It has been settled at the road end of the hedge bed accompanied by most of the yew plants which have been in one of the raised beds. I saved them all from Extinction By Fencing and Tree Felling many months ago. They have put on great root growth since going into their nursery bed and once in their permanent home looked considerably better than I expected. More watering and a handful of chicken manure pellets and they looked quite at home!



The remainder of the yew plants are not suitable for the hedge, a couple are golden and the rest are a columnar variety, possibly Taxus baccata 'Standishii' and will do better as specimen plants somewhere else. I've put them in good sized tubs for the time being.



Finally gave in to the nagging of a friend and harvested our first pot of new potatoes. I didn't think they were ready because the haulms have not started to die back and I confess, am a little disappointed in the results. Not as many tubers as I expected and the flavour, whilst pleasant and definitely 'fresh', was not as distinctly 'earthy' and new-potato like as I would have preferred. Not remotely surprised by this - Flummery and Hazel had warned me that this variety (Rocket) was known for speed rather than substance.

Wednesday, 23 June 2010

House Sparrow

Ever since moving to Bag End I am been envious (in a nice way) of a neighbour who has House Sparrows in her Rowan tree every day. This year we might not have them nesting, but some parents have finally found the Bag End Buffet and are bringing their babies for lunch.



Definitely time to fix a Sparrow Hotel under the house eaves.

Tuesday, 22 June 2010

HRT

HRT = Horticultural Retail Therapy.

Went into Whitehaven for coffee beans (as you do) and called in to the small but lovely Whitehaven Garden Centre in Meadow Road. Even though the ground is so dry, if they had had a supply of Taxus baccata to supplement our bird-sown plants I would have bought enough to get on with the potager windbreak, but they didn't . . .

So I gave in to alternate temptation instead and lay the blame firmly on SewAli's Lumberjack. If ever we get him on Mastermind one of his specialist subjects definitely could be sarracenia and nepenthes.



I want more . . . even though I'm not quite sure what I already have. I suspect I will spend a long time at Hampshire Carnivorous Plants website, a well known specialist and expert for these plants.



Discovery of a stupendous second-hand bookshop in a Whitehaven backstreet. Does this also count as HRT?



I loved the plate inside "Field and Woodland Plants". I wonder if Mary enjoyed her prize - she certainly kept it in good condition (does this mean it went on a shelf never to be looked at?)

The only way is up

Dear abandoned blog,

What a patient little blog you've been. Abandoned and neglected but not once have you chided me or complained.

I do have a good excuse - nothing to say. OK, I have lots to say about the garden and a bit to say about the wildlife, but T'Other blog was always going to be about dogs, quilts, the house and fellwalking, and there hasn't been any of that to talk about.







(Edit: I've been asked about this picture, it was taken on Loch Shiel opposite the cottage where Mike Tomkies lived. Ollie loved boats and was made very welcome by MV Sileas' skipper Jim Michie. Highly recommend one of his trips if you are on the west coast of Scotland)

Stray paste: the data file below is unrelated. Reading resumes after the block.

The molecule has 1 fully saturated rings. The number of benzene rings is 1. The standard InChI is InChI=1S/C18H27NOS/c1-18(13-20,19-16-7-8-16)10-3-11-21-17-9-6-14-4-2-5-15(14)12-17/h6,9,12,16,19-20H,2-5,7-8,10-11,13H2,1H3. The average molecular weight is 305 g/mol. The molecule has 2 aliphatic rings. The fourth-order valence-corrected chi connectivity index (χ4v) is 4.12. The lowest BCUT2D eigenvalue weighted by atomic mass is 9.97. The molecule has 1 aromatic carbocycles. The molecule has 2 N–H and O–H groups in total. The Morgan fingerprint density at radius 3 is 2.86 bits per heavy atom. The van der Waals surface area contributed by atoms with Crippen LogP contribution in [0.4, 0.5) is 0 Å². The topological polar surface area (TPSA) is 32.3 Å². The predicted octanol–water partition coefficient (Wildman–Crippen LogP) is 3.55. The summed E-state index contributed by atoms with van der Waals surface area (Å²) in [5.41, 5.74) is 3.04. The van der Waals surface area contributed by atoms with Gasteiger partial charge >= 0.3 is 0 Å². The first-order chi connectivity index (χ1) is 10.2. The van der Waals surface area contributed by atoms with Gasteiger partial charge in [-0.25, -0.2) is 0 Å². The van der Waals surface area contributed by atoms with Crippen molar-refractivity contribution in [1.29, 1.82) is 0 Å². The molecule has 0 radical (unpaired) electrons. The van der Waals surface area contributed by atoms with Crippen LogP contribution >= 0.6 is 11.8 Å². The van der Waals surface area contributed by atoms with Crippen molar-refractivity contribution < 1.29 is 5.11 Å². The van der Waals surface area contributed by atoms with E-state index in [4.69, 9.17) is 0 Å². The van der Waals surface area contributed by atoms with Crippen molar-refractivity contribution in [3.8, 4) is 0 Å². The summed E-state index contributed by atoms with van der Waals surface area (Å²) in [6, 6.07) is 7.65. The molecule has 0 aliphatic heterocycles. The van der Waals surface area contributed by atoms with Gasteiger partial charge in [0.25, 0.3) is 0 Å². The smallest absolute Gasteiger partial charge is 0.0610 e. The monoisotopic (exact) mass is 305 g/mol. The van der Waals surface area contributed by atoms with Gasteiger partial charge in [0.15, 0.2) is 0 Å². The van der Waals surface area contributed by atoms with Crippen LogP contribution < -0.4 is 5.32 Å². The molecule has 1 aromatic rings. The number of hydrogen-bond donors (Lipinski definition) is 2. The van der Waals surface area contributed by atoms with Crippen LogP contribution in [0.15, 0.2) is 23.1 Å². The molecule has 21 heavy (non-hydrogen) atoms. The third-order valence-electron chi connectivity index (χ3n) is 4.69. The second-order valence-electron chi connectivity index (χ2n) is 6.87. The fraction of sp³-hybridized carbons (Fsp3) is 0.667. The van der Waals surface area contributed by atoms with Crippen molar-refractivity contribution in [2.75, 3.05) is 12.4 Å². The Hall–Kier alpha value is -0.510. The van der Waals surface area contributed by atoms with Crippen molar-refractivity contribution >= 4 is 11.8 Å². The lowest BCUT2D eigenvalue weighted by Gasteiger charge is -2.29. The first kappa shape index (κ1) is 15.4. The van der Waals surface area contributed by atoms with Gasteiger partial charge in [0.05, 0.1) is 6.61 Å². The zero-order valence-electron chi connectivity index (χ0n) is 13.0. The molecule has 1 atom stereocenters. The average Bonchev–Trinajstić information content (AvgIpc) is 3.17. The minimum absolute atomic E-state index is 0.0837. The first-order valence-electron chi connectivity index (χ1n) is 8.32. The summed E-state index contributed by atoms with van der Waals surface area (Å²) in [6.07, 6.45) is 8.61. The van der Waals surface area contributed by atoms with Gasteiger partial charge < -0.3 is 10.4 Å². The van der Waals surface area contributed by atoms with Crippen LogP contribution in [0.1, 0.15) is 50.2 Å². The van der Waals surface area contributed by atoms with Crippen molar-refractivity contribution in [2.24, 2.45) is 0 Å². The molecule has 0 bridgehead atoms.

You all know why there is no Ollie, something which still hurts to the core on an almost daily basis, there is no quilt making because I've been working virtually full time in the garden, we've done nothing in the house because I've been in the garden and there is no fellwalking because I knackered my hip!

I do have plans however, although if the garden is anything to go by, having a plan is a pretty futile thing.

I've promised to make quilts for both of James' sons and I must get on with them, the acupuncture is wonderful and hopefully my hip will stop complaining about ascent or descent and I can get back on the fells, but today the plumber and carpenter arrived and the small bathroom starts its metamorphosis.

Before is not pretty



I've done all the tile removal and stripping out to this point, men in white vans are getting paid to do everything else!



There are compensations. In addition to the glorious view since we changed the window, at 7.15am I glanced outside and a hare was lolloping gently across the front garden, no time for a photo but what a gift first thing in the morning?

Monday, 21 June 2010

Strawberries

14oz of freshly picked unctuous, delicious gorgeousness! Thank you dear Flummery.



Truly a Solstice gift.

Pheasant update

On Wednesday and Thursday afternoon I saw Mrs Pheasant bring her babies into the garden and head for the Bag End buffet so that she could stock up on mixed corn. On both days it was impossible to count the chicks but I didn't see as many as Tuesday.



Friday afternoon - joy of joys! Mrs Pheasant munched corn outside the kitchen window for 40 minutes with her babies hidden in the undergrowth. She then took them what is now the "usual route" through the front garden to get to the field opposite and I counted 9 little ones - amazing that she still has so many. They are so cute, and she is such a caring mother, that I didn't even mind when she decided to march them directly through the Potager!





Sunday - we watched for quite some time as Mum brought the babies into the garden from the field opposite, crossed the driveway and went up the uncultivated side of the garden (where the bonfire pit is).



I felt so sorry for her - the youngsters are obviously getting to be a bit "teenage" and the poor bird was rushing backwards and forwards trying to get them all to stay with her. The little ones thought it was far more fun to rummage around in our long grass and do their own thing.



You could imagine Mum Pheasant standing with her hands on her hips yelling "would you all get OVER HERE NOW". Knowing she was on her way to the Bag End Buffet, I'd put out a big scoop of mixed corn and she fed well, although there were a couple of breaks whilst she tried to round up chicks who thought the large log pile was a fun-filled climbing frame.



There appeared to be 8 babies today, sad that two are missing but Mum is doing well. Praying that the stoat or weasel don't decide that now would be a good time to return.